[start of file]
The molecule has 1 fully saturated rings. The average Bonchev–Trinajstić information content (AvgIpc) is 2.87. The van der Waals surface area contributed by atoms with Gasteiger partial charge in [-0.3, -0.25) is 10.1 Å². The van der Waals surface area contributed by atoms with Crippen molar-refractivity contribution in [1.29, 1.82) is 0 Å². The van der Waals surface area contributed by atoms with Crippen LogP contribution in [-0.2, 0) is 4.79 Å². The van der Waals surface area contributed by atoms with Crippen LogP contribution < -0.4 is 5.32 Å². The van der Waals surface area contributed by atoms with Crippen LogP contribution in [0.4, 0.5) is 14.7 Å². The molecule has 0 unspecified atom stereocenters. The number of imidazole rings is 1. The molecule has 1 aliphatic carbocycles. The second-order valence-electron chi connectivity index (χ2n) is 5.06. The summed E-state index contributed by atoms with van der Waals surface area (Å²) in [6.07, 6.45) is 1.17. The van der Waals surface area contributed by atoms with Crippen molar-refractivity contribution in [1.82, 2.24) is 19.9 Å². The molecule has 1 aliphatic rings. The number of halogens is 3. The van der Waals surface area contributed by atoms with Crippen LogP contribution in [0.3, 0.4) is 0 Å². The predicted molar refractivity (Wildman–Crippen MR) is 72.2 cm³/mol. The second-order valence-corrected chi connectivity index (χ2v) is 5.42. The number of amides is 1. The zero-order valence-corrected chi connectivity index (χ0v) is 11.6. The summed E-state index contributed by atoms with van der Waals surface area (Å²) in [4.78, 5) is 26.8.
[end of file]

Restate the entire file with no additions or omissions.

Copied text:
The molecule has 1 fully saturated rings. The average Bonchev–Trinajstić information content (AvgIpc) is 2.87. The van der Waals surface area contributed by atoms with Gasteiger partial charge in [-0.3, -0.25) is 10.1 Å². The van der Waals surface area contributed by atoms with Crippen molar-refractivity contribution in [1.29, 1.82) is 0 Å². The van der Waals surface area contributed by atoms with Crippen LogP contribution in [-0.2, 0) is 4.79 Å². The van der Waals surface area contributed by atoms with Crippen LogP contribution < -0.4 is 5.32 Å². The van der Waals surface area contributed by atoms with Crippen LogP contribution in [0.4, 0.5) is 14.7 Å². The molecule has 0 unspecified atom stereocenters. The number of imidazole rings is 1. The molecule has 1 aliphatic carbocycles. The second-order valence-electron chi connectivity index (χ2n) is 5.06. The summed E-state index contributed by atoms with van der Waals surface area (Å²) in [6.07, 6.45) is 1.17. The van der Waals surface area contributed by atoms with Crippen molar-refractivity contribution in [1.82, 2.24) is 19.9 Å². The molecule has 1 aliphatic rings. The number of halogens is 3. The van der Waals surface area contributed by atoms with Crippen LogP contribution in [0.3, 0.4) is 0 Å². The predicted molar refractivity (Wildman–Crippen MR) is 72.2 cm³/mol. The second-order valence-corrected chi connectivity index (χ2v) is 5.42. The number of amides is 1. The zero-order valence-corrected chi connectivity index (χ0v) is 11.6. The summed E-state index contributed by atoms with van der Waals surface area (Å²) in [4.78, 5) is 26.8.